At the Bombay Beach Biennale: "The Water Ain't That Bad, It's Just Salty" by Damon James Duke and Chris "Ssippi" Wessman with the Bombay Bunny Club.Barry Mulling
Artists are bringing new life to a town on the dying Salton Sea
by Mike McPhate
Decay festers all around at the Salton Sea, the vast inland lake in Southern California that once hosted beauty pageants and boat races in its tourist heyday.
Pollution, drought, and blistering heat conspired to end the fun, killing off fish en masse and leaving communities abandoned along the shore.
But new life is moving into the breach. At Bombay Beach, artists drawn by the cheap prices and surreal setting have been snapping up lots and crumbling buildings as gallery spaces.
The signature event of the year is the Bombay Beach Biennale (it actually happens yearly), a free three-day festival of art, music, and ideas that was held last weekend. It included DJ dance parties, a post-apocalyptic drive-in, lectures on postmodernism, and dozens of art installations and performances.
The vision for the event, which was started a few years ago by creative types from Los Angeles, is to establish a lasting outpost for art in the square-mile town of roughly 150 full-time residents. Many of the large-scale works remain on display year-round.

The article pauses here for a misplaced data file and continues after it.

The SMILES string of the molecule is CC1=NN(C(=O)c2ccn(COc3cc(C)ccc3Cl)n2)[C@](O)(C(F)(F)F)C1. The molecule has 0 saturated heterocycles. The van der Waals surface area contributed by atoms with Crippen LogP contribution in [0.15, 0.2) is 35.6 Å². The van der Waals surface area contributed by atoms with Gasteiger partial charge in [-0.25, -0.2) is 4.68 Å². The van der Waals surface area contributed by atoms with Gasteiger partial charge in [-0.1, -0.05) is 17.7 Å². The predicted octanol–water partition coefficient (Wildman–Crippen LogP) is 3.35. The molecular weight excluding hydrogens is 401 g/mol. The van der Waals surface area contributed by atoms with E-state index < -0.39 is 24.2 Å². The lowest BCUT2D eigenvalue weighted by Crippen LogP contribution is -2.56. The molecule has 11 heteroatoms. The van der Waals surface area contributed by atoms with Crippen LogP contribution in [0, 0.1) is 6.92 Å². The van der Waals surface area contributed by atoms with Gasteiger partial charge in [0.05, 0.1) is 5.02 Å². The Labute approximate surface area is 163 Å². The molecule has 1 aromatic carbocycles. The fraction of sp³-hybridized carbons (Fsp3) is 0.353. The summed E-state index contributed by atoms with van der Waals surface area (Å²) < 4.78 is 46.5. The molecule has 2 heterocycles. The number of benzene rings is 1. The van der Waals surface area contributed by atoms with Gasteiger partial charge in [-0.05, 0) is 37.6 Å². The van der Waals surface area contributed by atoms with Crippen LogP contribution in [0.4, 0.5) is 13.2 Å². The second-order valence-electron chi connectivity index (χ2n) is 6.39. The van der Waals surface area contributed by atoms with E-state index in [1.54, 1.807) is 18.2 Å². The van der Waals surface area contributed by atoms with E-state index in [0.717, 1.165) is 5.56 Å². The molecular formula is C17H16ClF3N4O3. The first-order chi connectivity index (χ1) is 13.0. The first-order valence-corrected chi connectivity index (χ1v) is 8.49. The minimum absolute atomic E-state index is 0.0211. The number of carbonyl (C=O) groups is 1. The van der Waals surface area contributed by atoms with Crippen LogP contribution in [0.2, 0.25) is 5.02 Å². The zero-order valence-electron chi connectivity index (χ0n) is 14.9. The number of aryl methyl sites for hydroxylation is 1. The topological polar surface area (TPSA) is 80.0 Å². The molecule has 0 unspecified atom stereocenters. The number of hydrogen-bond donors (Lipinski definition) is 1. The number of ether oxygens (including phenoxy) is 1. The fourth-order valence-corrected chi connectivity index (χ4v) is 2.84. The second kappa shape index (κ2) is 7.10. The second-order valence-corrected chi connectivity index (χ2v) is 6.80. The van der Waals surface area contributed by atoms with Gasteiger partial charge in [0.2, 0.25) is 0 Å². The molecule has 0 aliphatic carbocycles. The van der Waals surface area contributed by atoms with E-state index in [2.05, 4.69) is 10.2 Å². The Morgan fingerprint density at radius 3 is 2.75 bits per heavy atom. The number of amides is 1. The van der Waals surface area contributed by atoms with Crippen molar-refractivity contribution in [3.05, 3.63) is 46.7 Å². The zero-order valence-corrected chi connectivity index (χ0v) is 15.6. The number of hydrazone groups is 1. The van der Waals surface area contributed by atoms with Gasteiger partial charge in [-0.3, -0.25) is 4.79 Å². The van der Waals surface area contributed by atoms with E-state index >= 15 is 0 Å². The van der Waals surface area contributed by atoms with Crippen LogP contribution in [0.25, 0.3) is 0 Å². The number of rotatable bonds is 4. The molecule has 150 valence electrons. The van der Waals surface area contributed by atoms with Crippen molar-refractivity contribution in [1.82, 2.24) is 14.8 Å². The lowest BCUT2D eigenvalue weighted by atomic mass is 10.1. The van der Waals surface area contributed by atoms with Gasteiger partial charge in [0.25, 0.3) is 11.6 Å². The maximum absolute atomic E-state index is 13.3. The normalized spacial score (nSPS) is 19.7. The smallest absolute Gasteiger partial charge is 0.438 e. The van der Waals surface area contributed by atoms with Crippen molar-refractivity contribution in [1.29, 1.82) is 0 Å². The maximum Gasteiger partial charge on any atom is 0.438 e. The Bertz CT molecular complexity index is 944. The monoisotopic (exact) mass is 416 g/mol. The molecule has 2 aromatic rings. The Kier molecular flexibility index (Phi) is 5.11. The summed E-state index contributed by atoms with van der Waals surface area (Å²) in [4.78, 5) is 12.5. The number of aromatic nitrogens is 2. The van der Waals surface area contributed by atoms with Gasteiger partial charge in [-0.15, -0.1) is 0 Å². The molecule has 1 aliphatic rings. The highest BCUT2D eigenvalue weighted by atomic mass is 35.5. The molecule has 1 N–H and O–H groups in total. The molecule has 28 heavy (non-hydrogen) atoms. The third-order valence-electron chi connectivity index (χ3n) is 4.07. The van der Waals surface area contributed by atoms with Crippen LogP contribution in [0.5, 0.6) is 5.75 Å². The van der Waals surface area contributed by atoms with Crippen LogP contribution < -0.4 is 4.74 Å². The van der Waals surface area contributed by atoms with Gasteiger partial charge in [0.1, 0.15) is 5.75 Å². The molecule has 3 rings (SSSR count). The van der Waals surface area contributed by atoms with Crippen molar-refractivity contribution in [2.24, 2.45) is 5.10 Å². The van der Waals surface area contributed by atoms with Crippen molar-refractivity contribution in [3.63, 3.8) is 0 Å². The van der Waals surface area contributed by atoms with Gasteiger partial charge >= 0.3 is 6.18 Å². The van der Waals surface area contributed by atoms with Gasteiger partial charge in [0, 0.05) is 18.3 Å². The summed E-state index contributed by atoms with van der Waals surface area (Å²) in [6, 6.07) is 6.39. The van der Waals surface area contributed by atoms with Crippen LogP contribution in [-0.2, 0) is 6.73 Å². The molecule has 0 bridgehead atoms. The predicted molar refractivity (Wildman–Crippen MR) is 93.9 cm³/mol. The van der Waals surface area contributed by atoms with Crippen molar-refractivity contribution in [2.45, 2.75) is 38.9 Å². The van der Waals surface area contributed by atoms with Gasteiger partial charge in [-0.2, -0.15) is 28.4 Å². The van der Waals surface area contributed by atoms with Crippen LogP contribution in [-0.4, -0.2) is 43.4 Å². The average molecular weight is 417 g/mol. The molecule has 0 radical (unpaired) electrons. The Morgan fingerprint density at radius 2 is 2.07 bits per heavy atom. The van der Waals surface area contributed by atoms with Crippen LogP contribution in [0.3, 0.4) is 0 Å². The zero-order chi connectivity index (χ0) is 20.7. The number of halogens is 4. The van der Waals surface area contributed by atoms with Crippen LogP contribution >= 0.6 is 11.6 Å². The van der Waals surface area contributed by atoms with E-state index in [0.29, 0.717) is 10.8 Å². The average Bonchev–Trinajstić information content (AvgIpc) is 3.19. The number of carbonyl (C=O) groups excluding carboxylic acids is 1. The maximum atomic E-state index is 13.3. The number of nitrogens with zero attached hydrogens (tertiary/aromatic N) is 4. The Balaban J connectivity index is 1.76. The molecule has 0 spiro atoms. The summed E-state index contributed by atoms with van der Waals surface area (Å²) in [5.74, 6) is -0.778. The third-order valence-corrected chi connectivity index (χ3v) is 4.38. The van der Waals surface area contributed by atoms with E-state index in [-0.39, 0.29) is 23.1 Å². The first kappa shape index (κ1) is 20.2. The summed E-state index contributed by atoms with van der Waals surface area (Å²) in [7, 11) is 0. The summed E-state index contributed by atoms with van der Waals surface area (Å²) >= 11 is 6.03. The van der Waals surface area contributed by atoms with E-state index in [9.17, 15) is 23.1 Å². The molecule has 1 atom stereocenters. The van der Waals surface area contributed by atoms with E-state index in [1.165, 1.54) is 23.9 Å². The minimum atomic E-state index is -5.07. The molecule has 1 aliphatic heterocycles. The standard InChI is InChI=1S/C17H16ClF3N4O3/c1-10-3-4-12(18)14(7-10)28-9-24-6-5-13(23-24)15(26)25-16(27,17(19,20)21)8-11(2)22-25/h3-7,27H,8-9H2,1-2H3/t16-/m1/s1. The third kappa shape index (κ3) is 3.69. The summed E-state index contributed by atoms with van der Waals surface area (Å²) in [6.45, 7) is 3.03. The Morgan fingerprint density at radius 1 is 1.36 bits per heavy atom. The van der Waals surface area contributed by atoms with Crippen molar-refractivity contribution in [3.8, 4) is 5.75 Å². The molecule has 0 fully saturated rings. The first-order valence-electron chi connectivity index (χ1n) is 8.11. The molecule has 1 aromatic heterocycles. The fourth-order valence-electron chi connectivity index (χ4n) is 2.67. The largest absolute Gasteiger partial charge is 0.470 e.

"It's really more of a block party," said Lauren Brand, a festival organizer. "It's meant to be a celebration of and for the residents of Bombay Beach."
The festival's creators have been wary of allowing it to grow into a Burning Man-like colossus. That's one reason why, leading up to the event, the dates are kept secret. Those who score tickets agree to a strict policy: No spectators allowed; everyone participates.
The festival shared a bunch of photos captured during the festivities last weekend. Here's a selection.
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